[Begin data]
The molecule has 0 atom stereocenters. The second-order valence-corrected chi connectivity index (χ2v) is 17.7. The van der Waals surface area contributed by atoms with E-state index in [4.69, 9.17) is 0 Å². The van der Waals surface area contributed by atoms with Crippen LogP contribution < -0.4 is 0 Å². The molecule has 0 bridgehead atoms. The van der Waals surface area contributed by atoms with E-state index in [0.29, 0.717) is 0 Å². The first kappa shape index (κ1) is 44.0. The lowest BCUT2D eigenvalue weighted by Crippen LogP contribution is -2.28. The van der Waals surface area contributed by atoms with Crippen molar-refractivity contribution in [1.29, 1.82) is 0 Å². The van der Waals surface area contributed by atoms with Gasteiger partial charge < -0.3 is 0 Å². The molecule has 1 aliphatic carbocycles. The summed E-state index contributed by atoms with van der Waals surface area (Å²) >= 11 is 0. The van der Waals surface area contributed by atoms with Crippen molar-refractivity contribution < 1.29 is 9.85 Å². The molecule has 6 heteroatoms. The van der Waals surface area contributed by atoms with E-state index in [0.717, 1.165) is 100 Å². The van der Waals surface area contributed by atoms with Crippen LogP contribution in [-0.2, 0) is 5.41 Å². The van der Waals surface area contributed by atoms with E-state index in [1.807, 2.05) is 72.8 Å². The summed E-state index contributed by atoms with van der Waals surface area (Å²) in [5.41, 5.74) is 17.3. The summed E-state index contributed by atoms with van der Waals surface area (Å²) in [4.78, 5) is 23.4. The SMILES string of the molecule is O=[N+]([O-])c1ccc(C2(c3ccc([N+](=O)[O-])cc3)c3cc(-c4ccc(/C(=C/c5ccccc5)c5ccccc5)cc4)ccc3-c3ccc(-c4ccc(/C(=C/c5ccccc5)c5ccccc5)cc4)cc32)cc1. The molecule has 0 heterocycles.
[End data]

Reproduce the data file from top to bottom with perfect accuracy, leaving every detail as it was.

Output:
The molecule has 0 atom stereocenters. The second-order valence-corrected chi connectivity index (χ2v) is 17.7. The van der Waals surface area contributed by atoms with E-state index in [4.69, 9.17) is 0 Å². The van der Waals surface area contributed by atoms with Crippen LogP contribution < -0.4 is 0 Å². The molecule has 0 bridgehead atoms. The van der Waals surface area contributed by atoms with E-state index in [0.29, 0.717) is 0 Å². The first kappa shape index (κ1) is 44.0. The lowest BCUT2D eigenvalue weighted by Crippen LogP contribution is -2.28. The van der Waals surface area contributed by atoms with Crippen molar-refractivity contribution in [1.29, 1.82) is 0 Å². The van der Waals surface area contributed by atoms with Gasteiger partial charge < -0.3 is 0 Å². The molecule has 1 aliphatic carbocycles. The summed E-state index contributed by atoms with van der Waals surface area (Å²) >= 11 is 0. The van der Waals surface area contributed by atoms with Crippen molar-refractivity contribution < 1.29 is 9.85 Å². The molecule has 6 heteroatoms. The van der Waals surface area contributed by atoms with E-state index in [0.717, 1.165) is 100 Å². The van der Waals surface area contributed by atoms with Crippen LogP contribution in [-0.2, 0) is 5.41 Å². The van der Waals surface area contributed by atoms with E-state index in [1.807, 2.05) is 72.8 Å². The summed E-state index contributed by atoms with van der Waals surface area (Å²) in [5.41, 5.74) is 17.3. The summed E-state index contributed by atoms with van der Waals surface area (Å²) in [4.78, 5) is 23.4. The SMILES string of the molecule is O=[N+]([O-])c1ccc(C2(c3ccc([N+](=O)[O-])cc3)c3cc(-c4ccc(/C(=C/c5ccccc5)c5ccccc5)cc4)ccc3-c3ccc(-c4ccc(/C(=C/c5ccccc5)c5ccccc5)cc4)cc32)cc1. The molecule has 0 heterocycles.